Do you have a pet peeve? Something that really makes you crazy? I have more than I can count, although after 30+ years of being married to a man who bravely pokes fun at all my petty pet peeves, I’ve learned to let go of a few. Hubby would do things like eat a salad with a dinner fork just to teach me that the world was not going to go spinning off to some etiquette hell because of it. And then there are those pet peeves that do matter, and we need to speak up.
So often I hear people say “I can’t cook”. In other words, they don’t know how or believe that cooking is some secret talent far beyond their abilities. It is one thing to say I don’t like to cook. That’s fine, not every one does. But anyone can cook. Okay, so you might not ever create a recipe all on your own, but anyone can learn to follow one. And maybe your first day in the kitchen isn’t going to produce a Chocolate Soufflé, but you might some day. We all came into the world as babies, unable to do anything for ourselves. We learned. We learned to walk and to talk and to do for ourselves. This isn’t something that happened over night. It took time to develop skills to navigate the world. And sometimes we failed. The first time we rode a bike, there might have been a scrape or two. Falling down, failing is all part of the learning process.
It saddens me to realize how much our society has changed, especially in America. Generations no longer live together or in close proximity to one another. You don’t find Grandma and Mom and child all at the stove cooking a meal together. We are loosing something that can never be gotten again. And that’s sad. Very, very sad. Not only have we lost the skills and the knowledge that was passed from generation to generation, we have lost that sense of belonging beyond ourselves.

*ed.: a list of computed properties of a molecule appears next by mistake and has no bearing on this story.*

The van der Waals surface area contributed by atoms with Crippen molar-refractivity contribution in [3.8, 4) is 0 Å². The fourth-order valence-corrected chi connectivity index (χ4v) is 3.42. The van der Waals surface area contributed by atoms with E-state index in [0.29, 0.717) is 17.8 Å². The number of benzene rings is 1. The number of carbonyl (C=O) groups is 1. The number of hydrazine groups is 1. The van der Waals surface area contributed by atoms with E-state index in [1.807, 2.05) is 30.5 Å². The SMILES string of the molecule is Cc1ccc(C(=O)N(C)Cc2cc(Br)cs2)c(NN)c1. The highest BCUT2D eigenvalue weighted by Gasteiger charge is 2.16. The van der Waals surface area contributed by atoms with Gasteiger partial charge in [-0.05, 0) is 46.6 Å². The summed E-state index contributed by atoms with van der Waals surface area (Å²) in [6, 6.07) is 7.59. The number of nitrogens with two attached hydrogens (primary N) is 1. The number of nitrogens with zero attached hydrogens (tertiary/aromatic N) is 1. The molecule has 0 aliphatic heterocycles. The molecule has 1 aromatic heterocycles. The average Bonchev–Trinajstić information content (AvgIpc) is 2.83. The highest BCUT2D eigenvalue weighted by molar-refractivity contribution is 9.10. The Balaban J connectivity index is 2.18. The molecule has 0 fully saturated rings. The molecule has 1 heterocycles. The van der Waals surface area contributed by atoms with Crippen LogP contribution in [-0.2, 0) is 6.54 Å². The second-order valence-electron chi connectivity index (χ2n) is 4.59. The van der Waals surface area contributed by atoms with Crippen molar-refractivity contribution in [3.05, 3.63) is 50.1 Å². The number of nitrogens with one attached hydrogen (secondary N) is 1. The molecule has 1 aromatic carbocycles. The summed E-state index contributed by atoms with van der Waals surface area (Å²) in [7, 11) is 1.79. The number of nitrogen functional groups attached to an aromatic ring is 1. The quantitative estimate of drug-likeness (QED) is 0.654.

Learning how to cook is a fundamental need. We all need to eat. And we cannot rely on McDonald’s to feed us. It’s just not healthy. Not for the body, and certainly not for the soul. Some of my fondest memories of my sisters revolves around cooking together as a family. Family doesn’t need to be relatives either. Create memories with close friends. Create bonds that last. Our world has enough short cuts and disposable product. Don’t let the people in your life drift by.
That’s my rant about can’ts and the things that matter in life. Let’s get to cooking, shall we?
Asian Foil Wrapped Chicken Thighs
2 Garlic Cloves
1 teaspoon fresh Ginger
1/2 cup Worcestershire Sauce
1/2 cup Soy Sauce
1/2 teaspoon Cornstarch
1 teaspoon Dried Basil
1 teaspoon Sugar
8 boneless Chicken Thighs
Peel and finely mince the garlic cloves. Place minced garlic in a large bowl. Peel and grate fresh ginger. Add to the mixing bowl.
Add Worcestershire, soy sauce, cornstarch, basil and sugar. Whisk to blend. Set bowl aside.
Trim any excess fat remaining on chicken thighs. Cut thighs into bite-size pieces. Place chicken pieces into the bowl to marinate. Let sit for about 30 minutes for the flavors to fully develop.
Heat oven to 375 degrees. Cut 8 pieces of foil large enough to wrap 8 cut-up thighs along with marinating liquid. Set aside until ready to use.
Divide marinated chicken into 8 portions. Place chicken portions on foil, spoon any remaining marinate over chicken. Fold foil over chicken and fold edges together to seal. Make sure chicken is tightly wrapped and fully sealed.
Place chicken “packages” on rimmed baking sheet and bake in the heated oven until cooked through and caramelized, about 45 minutes.
Note: Open 1 package to check after about 35-40 minutes. Adjust time accordingly.
If desired, serve with steamed rice. Pour any remaining drippings from the foil over the rice for a delicious sauce.